On a cool, gray morning at Durango-La Plata County Airport, a fleck of silver approaches from the north.
The silvery glint is accompanied by a loud thrum that becomes a gurgled roar as the P-51 Mustang nears. The powerful World War II-era fighter plane makes a low pass slicing along the runway, then pulls up hard and to port, climbing against the mountain backdrop.
Two young boys whoop in appreciation. A business-jet pilot, trying to appear unimpressed, slides his camera phone back into his pocket.
Only 123 P-51 Mustangs remain in the United States out of more than 15,000 that were manufactured, according to the Federal Aviation Administration registry. One of them resides at Durango’s airport.
Because of its iconic role in World War II and eye-pleasing shape, the P-51 Mustang inspires rapturous praise among aviation aficionados.
John Earley, the Durango resident who owns the airplane, compared the Mustang to a Stradivarius violin.
“It’s probably one of the most beautiful things man has created and formed,” Earley said.
Earley, CEO and chairman of Saddle Butte Pipeline LLC in Durango, purchased the plane a year ago from an Indiana man named Nathan Davis.
Earley has made some modifications, adding modern avionics and an improved radio communication system.
“It’s kind of blasphemy for the purists,” he said.
He was quick to add he views owning the plane as a trust.
“It’s always been a childhood dream to shepherd a Mustang for a few years, at least, and pass it on to someone else,” he said.
Earley has flown the plane in the mountains north of Durango and around the Moab, Utah, area.
Earley’s father was a pilot who had a World War II training airplane, and a friend owned a P-51. Earley’s grandfather flew bombers in the war.
“I grew up around the hangars,” he said.
The P-51 was built beginning in 1940 to fight the Luftwaffe over Europe. As the U.S. entered the war, Mustangs guarded bomber fleets on their way to pound Nazi positions. The P-51 often would fly high above the bombers, waiting to swoop in if they were met by enemy fighter planes.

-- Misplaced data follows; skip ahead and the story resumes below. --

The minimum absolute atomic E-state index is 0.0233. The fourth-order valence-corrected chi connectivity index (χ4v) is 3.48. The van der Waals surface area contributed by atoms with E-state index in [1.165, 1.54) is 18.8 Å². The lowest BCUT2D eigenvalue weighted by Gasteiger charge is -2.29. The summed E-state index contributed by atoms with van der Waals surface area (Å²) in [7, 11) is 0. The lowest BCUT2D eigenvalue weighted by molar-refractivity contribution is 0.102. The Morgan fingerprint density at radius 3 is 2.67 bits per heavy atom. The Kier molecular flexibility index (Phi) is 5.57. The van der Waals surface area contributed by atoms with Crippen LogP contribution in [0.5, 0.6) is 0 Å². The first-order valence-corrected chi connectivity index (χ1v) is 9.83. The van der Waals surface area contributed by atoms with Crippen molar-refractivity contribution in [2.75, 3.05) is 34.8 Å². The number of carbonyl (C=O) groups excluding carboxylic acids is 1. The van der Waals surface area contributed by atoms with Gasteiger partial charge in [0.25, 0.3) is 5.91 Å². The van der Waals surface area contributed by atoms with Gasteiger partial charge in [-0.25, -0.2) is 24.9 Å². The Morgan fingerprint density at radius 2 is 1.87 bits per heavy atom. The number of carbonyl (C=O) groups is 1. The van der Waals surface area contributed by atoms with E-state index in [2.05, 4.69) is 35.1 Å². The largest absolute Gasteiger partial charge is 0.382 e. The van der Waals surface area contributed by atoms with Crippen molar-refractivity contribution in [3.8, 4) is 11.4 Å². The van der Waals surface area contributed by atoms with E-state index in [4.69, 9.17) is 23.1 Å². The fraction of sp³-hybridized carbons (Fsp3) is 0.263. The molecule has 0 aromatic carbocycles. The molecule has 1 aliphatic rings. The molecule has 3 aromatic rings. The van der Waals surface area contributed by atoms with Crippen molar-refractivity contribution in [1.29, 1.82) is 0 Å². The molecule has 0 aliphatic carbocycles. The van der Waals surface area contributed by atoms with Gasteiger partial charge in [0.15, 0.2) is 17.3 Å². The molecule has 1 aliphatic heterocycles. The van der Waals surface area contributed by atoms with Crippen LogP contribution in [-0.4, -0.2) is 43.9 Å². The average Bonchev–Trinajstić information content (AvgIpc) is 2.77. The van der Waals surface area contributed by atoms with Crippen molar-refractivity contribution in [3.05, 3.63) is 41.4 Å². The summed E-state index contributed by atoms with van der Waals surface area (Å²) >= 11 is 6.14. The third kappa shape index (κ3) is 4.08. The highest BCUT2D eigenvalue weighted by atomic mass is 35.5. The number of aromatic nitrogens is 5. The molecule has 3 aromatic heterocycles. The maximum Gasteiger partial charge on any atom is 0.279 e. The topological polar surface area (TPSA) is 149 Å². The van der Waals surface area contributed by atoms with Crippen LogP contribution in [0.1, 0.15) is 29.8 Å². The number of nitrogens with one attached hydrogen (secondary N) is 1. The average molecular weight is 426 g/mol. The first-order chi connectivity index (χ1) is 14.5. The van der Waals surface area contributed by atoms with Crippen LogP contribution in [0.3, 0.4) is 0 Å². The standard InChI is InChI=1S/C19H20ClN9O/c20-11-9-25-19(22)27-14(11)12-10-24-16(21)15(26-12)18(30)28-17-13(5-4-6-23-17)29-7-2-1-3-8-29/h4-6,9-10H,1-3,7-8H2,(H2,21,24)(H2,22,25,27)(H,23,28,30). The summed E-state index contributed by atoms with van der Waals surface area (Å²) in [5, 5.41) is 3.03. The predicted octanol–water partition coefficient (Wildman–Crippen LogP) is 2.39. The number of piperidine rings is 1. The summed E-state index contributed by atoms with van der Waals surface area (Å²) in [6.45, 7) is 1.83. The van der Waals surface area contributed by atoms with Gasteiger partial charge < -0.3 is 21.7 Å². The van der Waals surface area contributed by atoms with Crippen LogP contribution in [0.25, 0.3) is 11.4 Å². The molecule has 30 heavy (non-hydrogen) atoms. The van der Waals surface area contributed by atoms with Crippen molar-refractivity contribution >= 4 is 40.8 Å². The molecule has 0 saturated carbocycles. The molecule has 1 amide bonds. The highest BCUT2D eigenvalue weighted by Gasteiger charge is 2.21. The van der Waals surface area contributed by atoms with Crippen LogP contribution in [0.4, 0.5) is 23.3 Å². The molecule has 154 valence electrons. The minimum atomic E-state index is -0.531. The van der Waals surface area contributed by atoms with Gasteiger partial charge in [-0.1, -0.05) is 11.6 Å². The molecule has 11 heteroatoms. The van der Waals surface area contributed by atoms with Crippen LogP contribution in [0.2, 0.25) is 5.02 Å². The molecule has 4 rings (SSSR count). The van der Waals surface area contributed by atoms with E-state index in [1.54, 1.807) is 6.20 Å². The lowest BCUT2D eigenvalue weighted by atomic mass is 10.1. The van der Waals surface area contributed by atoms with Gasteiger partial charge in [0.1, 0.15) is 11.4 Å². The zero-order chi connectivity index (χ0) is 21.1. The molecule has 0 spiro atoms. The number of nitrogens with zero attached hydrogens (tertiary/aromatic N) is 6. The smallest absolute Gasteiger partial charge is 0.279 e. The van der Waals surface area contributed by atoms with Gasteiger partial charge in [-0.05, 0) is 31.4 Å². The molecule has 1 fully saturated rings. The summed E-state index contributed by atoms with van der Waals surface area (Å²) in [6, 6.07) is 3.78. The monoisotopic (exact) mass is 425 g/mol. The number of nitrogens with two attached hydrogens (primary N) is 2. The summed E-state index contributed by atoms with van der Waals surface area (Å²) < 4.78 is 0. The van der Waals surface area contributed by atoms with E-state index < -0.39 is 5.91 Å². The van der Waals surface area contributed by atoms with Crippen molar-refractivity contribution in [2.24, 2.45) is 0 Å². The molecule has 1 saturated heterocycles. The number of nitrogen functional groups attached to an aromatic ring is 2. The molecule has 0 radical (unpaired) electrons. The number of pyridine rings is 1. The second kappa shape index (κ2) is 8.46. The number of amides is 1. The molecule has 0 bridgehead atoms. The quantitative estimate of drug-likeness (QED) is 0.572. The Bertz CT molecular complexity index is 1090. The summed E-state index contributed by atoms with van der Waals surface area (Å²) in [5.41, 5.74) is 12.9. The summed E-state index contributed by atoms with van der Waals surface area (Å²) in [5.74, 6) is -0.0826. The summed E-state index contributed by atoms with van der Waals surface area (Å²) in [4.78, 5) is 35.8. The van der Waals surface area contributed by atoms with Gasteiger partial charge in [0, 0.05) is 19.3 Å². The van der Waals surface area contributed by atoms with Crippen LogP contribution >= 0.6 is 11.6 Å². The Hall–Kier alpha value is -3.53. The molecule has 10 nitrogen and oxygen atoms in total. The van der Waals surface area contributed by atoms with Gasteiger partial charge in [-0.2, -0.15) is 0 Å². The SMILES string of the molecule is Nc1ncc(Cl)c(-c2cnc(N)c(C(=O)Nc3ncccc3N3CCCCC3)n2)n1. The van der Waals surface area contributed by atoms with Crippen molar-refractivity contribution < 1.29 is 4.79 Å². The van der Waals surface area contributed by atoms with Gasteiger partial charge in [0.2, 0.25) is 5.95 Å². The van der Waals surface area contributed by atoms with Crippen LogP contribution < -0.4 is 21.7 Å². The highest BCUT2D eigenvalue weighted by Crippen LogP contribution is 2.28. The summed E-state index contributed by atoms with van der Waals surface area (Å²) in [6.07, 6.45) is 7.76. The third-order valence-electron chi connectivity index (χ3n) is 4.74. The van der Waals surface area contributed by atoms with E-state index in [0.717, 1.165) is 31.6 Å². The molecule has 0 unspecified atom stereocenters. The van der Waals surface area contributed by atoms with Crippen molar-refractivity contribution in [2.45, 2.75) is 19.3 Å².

Today, the Mustang is mostly a prized possession of museums and wealthy hobbyists. A well-maintained Mustang can cost around $2 million, and actor Tom Cruise reportedly is among the aircraft’s celebrity owners.
Earley’s Mustang, a later P-51D model, was manufactured by North American Aviation in 1944 in Inglewood, Calif. It went to the Canadian Air Force for training, and the aircraft never saw combat.
Many Mustangs passed into private hands after the war ended, often for a pittance compared to today’s value. Some were bought by inexperienced pilots who crashed the planes.
Earley is learning to fly the Mustang with the help of Mike Schlarb, a longtime local flight instructor.
“I’ve been a flight instructor for 20 years, but this was kind of a special case,” Schlarb said.
The Mustang is a challenging airplane to fly, he said. “It commands a lot of respect. It’s no toy.”
Earley is building up hours in a training aircraft before his insurance company will allow him to fly the Mustang solo.
The Mustang also requires intensive maintenance, as one might expect of a 70-year-old aircraft. In addition to being Earley’s flight instructor, Schlarb keeps his planes running.
The P-51 is the opposite of stealth. It’s loud and fast, equipped with a powerful V-12 engine. Earley has heard some grumbling from adjacent landowners who were annoyed by the Mustang, complaints he’s tried to address.
“It’s just nothing but engine,” said Schlarb. “It’s a screamer. It puts a grin on your face every time you fly it.”